Literary Orphans

“Aunt Suzie and the village” by Claudia Serea

Aunt Suzie and the village

In the dead of winter, there wasn’t much to do and no TV to watch, so I took up crocheting.
I crocheted replicas of all the people in the village: of Aunt Suzie, Old Man Gheorghe, my neighbor Lulu, my cousin Elena reading a crocheted book, the priest, the policeman, Baba Marina, the ghost from the cemetery, everyone. I crocheted their eyeglasses, headscarves, clothes, their cheeks and lips, their hair.


I crocheted Aunt Suzie’s dog from brown, fuzzy yarn and her flock of geese from feathery
white and gray threads. And, when Aunt Suzie died, I crocheted her organs from bright red
and brown silk, and her skeleton, complete with ivory teeth, floppy ribs, and soft phalanges.
I crocheted her brain, ruffled and creased with all her cloudy yarn thoughts and convoluted synapses.


I assembled her body on the dining room table, each organ nestled in a crinkly silk sack.
The heart was the last to go in, knotted and intricate, with all the blood threads laced
through the body. People said I had too much time on my hands, but what do they know?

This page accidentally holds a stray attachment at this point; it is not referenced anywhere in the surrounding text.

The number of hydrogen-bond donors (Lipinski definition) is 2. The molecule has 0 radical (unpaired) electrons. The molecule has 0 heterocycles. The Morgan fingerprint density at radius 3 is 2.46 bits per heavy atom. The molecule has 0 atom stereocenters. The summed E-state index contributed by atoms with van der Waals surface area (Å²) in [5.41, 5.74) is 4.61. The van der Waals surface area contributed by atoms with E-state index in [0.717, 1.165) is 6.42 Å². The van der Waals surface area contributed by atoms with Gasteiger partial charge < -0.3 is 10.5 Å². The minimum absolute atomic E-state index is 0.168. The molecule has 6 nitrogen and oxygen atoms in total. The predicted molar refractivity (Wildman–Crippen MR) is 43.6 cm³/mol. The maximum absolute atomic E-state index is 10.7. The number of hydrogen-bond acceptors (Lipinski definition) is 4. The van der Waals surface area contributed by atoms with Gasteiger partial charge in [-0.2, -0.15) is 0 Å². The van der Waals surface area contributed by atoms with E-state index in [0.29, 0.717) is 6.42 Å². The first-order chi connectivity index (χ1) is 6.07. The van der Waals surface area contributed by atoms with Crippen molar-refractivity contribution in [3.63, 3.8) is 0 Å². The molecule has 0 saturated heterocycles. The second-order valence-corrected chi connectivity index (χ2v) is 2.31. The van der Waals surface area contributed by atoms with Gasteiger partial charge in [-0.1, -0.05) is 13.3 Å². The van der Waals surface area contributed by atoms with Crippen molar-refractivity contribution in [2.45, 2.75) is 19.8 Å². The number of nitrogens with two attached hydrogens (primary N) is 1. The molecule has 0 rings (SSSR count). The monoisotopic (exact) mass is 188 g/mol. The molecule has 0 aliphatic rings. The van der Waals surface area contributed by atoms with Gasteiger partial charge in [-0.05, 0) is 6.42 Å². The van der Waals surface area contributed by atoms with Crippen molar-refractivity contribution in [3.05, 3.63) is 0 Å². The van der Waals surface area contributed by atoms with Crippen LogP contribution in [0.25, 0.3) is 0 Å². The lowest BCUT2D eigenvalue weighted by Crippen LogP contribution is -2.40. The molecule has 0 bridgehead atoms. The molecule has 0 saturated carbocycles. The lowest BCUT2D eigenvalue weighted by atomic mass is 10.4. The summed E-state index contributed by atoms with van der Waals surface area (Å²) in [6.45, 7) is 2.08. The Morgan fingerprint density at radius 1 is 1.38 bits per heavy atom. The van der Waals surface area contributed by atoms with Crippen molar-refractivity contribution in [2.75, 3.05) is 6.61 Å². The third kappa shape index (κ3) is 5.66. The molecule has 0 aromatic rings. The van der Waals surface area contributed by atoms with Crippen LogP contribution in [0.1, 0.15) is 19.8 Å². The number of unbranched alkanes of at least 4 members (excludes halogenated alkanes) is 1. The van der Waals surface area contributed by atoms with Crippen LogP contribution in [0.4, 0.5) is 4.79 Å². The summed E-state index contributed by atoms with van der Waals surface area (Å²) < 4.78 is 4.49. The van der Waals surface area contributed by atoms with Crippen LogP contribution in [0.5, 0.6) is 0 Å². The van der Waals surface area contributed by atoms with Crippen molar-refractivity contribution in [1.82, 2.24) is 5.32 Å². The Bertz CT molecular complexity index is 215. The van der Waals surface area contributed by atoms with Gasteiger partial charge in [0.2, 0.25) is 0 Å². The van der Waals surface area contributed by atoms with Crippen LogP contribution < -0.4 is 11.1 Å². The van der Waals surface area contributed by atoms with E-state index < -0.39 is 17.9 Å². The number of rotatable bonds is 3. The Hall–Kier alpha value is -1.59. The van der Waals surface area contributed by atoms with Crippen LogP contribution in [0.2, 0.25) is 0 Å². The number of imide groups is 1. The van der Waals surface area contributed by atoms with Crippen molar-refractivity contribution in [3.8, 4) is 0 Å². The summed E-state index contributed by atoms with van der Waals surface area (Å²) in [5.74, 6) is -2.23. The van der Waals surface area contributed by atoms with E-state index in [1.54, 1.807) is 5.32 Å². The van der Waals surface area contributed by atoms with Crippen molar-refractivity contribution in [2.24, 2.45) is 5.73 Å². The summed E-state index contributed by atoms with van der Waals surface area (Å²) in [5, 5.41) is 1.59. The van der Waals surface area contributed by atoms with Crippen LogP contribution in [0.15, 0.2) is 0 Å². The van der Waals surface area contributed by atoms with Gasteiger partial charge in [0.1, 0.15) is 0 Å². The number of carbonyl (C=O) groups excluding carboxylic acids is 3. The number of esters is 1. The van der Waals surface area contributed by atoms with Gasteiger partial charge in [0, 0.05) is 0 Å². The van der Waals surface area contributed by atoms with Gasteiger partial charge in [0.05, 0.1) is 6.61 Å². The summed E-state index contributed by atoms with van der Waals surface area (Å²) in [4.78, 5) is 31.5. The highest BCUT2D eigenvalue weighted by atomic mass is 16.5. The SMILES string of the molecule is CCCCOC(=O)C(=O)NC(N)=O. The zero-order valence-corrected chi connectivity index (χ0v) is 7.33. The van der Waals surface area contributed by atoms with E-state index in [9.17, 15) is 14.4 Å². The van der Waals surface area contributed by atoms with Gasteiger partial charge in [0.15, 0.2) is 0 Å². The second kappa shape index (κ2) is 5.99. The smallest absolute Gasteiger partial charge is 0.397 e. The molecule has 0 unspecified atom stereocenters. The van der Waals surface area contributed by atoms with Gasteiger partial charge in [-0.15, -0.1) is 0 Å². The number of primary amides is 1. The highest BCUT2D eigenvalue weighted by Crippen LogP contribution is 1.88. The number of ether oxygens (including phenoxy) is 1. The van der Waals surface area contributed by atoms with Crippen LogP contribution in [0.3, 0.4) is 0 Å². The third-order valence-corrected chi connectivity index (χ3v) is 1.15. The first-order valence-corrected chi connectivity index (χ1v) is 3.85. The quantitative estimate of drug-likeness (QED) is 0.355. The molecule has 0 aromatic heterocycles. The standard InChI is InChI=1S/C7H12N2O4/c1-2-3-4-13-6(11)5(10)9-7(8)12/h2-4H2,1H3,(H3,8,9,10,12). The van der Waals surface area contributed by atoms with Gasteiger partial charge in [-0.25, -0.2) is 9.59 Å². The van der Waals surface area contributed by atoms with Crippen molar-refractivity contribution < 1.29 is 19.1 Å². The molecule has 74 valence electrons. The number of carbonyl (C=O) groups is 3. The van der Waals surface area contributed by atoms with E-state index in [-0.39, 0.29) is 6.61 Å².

I told them, Fate crochets us all the time with colorful threads. She links the day with
the night, mother with child, spring with summer with fall with winter, and life with death:
one loop, slip stitch, chain, turn, join two stitches, repeat. She drives her hook through
my brother and me, and we both hang by a thread. Then by another. Loop, stitch, chain. Repeat. Fate has too much time on her hands.


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Claudia Serea’s poems and translations have been published in  Field, New Letters, Prairie Schooner, The Malahat Review, Oxford Poetry, and elsewhere. She is the author of five poetry collections, most recently Twoxism, a collaboration with visual artist Maria Haro (8 thHouse Publishing, 2018). Serea received the 2013 New Letters Readers Award, the Levure Littéraire 2014 Performance Award, and several honorable mentions for poems and chapbooks. Her poems have been translated in French, Italian, Arabic, and Farsi, and have been featured in The Writer’s Almanac. She is a founding editor of National Translation Month and sheco-hosts The Williams Poetry Readings.

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